Cities’ subsidized talent contest
are stepping up their efforts to attract new college graduates. Southern Metropolis Daily commented on Tuesday:
With around 7.95 million students expected to graduate this year, cities are competing to attract the best graduates by offering favorable policies from household registration to affordable housing.
Apart from top talents with glamorous educational backgrounds, innovative-minded graduates from across the country are being sought by more local governments.
In April, Wuhan, in Central China’s Hubei province, proposed a talent recruitment plan that includes 3,600 apartments with a minimum monthly rent of just 200 yuan ($29). Changsha, in neighboring Hunan province, has promised to subsidize the housing of college graduates, who will receive 10,000 to 30,000 yuan to buy their first house in the city. Other provincial capitals such as Xi’an, Shaanxi province,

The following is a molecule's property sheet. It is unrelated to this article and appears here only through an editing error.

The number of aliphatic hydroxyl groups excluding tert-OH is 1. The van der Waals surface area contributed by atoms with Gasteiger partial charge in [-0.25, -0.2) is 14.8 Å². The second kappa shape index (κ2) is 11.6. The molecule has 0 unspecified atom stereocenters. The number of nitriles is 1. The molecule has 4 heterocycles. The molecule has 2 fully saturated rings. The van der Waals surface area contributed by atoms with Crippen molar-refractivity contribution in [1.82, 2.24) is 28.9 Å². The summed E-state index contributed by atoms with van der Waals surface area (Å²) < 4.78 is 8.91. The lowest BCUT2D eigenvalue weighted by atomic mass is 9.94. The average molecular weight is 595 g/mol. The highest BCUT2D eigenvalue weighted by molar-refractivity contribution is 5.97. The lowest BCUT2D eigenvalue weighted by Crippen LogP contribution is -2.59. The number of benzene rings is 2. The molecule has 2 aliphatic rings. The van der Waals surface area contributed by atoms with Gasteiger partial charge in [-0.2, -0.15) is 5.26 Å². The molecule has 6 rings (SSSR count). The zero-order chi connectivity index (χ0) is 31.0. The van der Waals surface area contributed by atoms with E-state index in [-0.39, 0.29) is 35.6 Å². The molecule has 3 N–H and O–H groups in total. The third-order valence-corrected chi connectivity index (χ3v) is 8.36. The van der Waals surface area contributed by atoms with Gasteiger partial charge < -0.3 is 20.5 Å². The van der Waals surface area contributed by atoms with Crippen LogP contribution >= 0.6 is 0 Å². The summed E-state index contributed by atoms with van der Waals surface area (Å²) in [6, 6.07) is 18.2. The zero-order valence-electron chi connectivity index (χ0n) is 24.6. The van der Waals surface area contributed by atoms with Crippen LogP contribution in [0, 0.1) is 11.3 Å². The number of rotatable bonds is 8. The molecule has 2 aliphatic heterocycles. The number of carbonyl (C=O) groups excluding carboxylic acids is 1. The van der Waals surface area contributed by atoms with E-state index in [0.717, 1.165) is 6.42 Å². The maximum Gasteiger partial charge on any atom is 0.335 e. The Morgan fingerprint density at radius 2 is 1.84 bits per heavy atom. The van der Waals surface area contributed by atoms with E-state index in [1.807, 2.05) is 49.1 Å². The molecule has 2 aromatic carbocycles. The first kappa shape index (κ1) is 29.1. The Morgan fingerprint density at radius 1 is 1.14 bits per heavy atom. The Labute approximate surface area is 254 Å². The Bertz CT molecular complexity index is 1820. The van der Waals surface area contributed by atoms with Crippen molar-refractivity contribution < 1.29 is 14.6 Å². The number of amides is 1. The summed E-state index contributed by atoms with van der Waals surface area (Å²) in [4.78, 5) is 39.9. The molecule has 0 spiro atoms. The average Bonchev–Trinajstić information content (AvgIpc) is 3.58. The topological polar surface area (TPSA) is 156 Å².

even some first-tier cities, have followed suit.
During the 13th Five-Year Plan (2016-20) period, Shenzhen, South China’s Guangdong province, is expected to build some 400,000 apartments for graduates, 70 percent of which will be for rent. Guangzhou, also in Guangdong, has allotted 7,000 of the 12,000 newly built affordable houses to college graduates. They are right to draw a lesson from the departure of technology startups from Silicon Valley over the past few years due to rising costs.
Job opportunities and decent work environment in megacities have for a long time attracted job-seekers, but they have been losing their magic since most fresh graduates cannot afford to live in them. It makes perfect sense that local governments therefore are willing to subsidize fresh graduates’ living expenses as a way to attract them.